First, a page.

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For Whom the Bell Tolls
Ernest Hemingway
Tad Williams
Sorcerer & Gentleman
Elizabeth Willey
Toll the Hounds: Book Eight of The Malazan Book of the Fallen
Steven Erikson
Kerebos - Nicholas C. Prata I received this book from Goodreads First Reads. I was excited to have won and was thrilled to begin this book, which I started immediately upon getting it in the mail. I wanted to like it; I really did.

The story is about Livios, a poor farmer's son who accidentally winds up as a recruit in the brutal Black Legion after committing a terrible crime. It goes on to tell of his elevation in the ranks and his constant battle with what's right and wrong.

It promised qualities I look for in books--tragedy, brutality, the questioning of morality. Things which can stir the heart and get one thinking. In reality, it offered none of these things. For starters, it was poorly written. I noticed it immediately when every sentence started off with "He did that..." or "He was this..." It read like a list and described things in a way that was dumbing it down for the reader. The dialogue as well was off-putting.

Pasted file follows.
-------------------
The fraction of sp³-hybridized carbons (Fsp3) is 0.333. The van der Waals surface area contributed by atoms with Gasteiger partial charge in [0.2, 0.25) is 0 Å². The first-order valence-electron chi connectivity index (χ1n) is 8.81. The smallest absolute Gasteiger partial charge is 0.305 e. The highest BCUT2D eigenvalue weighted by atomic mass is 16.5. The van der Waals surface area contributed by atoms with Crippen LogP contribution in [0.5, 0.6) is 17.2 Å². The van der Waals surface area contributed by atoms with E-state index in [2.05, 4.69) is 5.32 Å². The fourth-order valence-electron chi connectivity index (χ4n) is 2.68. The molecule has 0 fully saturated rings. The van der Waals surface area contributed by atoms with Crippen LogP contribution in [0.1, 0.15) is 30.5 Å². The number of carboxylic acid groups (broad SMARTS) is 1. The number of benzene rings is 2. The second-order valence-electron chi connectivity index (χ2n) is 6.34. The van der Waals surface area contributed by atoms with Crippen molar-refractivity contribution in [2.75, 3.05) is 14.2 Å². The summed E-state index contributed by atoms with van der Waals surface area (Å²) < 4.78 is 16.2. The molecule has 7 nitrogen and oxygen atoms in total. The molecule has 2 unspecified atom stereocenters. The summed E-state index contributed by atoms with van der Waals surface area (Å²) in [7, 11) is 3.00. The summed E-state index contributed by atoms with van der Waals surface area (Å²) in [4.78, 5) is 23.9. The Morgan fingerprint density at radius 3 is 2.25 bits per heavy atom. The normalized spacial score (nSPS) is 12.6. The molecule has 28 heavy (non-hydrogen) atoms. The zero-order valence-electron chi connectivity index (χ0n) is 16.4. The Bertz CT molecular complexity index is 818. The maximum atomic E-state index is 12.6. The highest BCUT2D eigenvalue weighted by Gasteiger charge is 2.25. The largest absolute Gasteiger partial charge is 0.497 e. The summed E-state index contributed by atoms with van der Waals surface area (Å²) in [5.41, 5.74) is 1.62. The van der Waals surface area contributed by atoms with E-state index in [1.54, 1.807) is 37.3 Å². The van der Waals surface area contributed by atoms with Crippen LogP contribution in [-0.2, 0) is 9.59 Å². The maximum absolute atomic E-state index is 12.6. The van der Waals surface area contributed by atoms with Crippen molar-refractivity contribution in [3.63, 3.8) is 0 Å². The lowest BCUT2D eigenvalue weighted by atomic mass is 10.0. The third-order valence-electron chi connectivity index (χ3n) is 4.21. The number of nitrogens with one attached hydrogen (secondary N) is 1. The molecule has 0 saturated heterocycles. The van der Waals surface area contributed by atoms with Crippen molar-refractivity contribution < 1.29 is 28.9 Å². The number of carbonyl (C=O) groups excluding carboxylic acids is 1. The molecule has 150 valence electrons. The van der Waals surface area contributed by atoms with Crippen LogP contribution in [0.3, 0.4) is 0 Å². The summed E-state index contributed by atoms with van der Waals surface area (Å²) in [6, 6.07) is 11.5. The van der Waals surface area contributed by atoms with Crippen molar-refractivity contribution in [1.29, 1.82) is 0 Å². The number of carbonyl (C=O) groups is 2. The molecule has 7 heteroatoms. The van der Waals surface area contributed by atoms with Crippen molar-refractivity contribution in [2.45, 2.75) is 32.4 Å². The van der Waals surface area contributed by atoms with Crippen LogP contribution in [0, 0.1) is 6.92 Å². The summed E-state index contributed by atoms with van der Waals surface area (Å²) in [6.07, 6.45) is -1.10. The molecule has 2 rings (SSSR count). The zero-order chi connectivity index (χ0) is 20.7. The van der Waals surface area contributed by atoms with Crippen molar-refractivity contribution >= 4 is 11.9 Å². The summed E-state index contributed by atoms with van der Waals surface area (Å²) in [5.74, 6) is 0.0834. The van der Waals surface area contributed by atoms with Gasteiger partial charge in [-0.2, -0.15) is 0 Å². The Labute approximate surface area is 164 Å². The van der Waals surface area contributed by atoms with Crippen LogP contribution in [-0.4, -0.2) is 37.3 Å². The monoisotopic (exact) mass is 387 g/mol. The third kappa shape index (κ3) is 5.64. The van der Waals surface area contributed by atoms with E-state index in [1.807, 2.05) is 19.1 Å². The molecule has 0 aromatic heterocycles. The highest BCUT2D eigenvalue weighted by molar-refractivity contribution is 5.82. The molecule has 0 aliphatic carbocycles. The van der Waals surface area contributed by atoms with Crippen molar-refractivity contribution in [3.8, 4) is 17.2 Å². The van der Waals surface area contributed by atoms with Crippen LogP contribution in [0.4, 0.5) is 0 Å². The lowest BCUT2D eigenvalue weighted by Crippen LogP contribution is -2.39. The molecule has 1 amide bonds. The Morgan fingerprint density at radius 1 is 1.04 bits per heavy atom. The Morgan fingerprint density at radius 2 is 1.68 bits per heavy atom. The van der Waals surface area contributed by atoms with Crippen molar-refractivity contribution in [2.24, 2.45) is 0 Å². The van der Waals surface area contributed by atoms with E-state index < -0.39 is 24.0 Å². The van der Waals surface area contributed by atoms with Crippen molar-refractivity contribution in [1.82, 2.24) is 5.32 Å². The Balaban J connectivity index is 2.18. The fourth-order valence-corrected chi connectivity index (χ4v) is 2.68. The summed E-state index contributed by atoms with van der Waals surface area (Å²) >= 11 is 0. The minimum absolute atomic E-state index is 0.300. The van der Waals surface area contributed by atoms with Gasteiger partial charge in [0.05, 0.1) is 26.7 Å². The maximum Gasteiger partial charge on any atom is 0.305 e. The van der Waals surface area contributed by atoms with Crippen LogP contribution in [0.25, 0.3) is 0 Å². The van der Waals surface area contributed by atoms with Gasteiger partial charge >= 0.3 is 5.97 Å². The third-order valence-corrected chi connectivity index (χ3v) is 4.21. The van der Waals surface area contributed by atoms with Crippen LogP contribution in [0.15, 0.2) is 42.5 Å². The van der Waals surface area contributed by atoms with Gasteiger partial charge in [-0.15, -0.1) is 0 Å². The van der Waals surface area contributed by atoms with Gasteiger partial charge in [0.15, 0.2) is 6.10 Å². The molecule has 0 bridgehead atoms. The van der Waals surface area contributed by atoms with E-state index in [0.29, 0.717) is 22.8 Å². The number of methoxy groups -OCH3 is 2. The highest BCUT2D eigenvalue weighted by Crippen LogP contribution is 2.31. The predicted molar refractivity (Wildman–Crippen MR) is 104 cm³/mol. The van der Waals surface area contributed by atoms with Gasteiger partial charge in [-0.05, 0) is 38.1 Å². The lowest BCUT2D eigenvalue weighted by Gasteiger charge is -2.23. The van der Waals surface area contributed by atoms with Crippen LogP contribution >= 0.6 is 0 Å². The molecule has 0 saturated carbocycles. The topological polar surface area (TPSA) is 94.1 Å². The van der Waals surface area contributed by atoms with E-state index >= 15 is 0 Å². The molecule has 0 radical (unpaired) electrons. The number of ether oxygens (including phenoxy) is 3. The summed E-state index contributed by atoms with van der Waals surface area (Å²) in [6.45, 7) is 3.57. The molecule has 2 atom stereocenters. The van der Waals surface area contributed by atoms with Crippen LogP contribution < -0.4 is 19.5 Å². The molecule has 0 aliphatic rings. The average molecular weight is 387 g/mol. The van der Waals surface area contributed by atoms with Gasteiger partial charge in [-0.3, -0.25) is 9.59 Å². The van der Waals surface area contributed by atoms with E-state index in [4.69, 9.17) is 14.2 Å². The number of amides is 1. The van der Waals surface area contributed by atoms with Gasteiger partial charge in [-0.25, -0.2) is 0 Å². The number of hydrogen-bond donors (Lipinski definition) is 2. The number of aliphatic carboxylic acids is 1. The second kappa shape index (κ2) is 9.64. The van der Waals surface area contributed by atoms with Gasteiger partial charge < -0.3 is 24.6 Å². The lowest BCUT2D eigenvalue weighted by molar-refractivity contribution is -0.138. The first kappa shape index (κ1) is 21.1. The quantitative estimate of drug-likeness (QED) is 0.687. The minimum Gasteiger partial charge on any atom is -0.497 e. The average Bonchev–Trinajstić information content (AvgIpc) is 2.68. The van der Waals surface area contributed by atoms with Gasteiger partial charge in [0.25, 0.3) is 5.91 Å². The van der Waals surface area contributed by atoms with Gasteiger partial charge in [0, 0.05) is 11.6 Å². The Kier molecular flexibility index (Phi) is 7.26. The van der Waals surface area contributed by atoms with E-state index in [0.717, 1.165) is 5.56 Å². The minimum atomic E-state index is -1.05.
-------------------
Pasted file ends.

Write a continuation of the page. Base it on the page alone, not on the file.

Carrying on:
I told myself I could ignore those issues as long as it offered a good story with captivating characters. It didn't. Things happen so fast with little to no emotion it feels fake. Despite there being multiple viewpoints, none of these characters feel like characters, as if they weren't given the same attention to their person as Livios. Livios himself made a lot of questionable and outright dumb decisions, yet was hailed as a god by his fellow comrades with no actual reason. When the love interest was introduced it all went downhill.

The story itself could have been a great one, but the execution, all of it, was poorly done.